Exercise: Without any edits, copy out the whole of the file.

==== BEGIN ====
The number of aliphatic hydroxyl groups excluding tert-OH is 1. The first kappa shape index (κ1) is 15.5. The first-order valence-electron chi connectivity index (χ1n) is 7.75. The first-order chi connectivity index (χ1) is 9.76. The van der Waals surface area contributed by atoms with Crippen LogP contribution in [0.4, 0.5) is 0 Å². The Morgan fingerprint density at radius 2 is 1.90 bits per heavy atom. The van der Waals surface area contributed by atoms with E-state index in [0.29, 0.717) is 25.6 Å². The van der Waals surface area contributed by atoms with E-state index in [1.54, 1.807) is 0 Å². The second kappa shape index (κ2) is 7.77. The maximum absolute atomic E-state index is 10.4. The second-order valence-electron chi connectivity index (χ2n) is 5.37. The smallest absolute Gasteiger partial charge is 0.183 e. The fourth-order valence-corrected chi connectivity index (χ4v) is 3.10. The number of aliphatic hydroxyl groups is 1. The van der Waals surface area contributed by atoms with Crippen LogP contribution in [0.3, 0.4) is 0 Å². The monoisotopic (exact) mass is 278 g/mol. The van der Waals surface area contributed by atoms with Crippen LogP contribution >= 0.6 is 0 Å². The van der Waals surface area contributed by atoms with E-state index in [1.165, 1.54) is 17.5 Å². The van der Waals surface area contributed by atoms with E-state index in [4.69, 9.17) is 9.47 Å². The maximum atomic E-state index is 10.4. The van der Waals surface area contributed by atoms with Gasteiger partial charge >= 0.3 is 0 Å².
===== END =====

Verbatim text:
The number of aliphatic hydroxyl groups excluding tert-OH is 1. The first kappa shape index (κ1) is 15.5. The first-order valence-electron chi connectivity index (χ1n) is 7.75. The first-order chi connectivity index (χ1) is 9.76. The van der Waals surface area contributed by atoms with Crippen LogP contribution in [0.4, 0.5) is 0 Å². The Morgan fingerprint density at radius 2 is 1.90 bits per heavy atom. The van der Waals surface area contributed by atoms with E-state index in [0.29, 0.717) is 25.6 Å². The van der Waals surface area contributed by atoms with E-state index in [1.54, 1.807) is 0 Å². The second kappa shape index (κ2) is 7.77. The maximum absolute atomic E-state index is 10.4. The second-order valence-electron chi connectivity index (χ2n) is 5.37. The smallest absolute Gasteiger partial charge is 0.183 e. The fourth-order valence-corrected chi connectivity index (χ4v) is 3.10. The number of aliphatic hydroxyl groups is 1. The van der Waals surface area contributed by atoms with Crippen LogP contribution in [0.3, 0.4) is 0 Å². The monoisotopic (exact) mass is 278 g/mol. The van der Waals surface area contributed by atoms with Crippen LogP contribution >= 0.6 is 0 Å². The van der Waals surface area contributed by atoms with E-state index in [1.165, 1.54) is 17.5 Å². The van der Waals surface area contributed by atoms with E-state index in [4.69, 9.17) is 9.47 Å². The maximum atomic E-state index is 10.4. The van der Waals surface area contributed by atoms with Gasteiger partial charge >= 0.3 is 0 Å².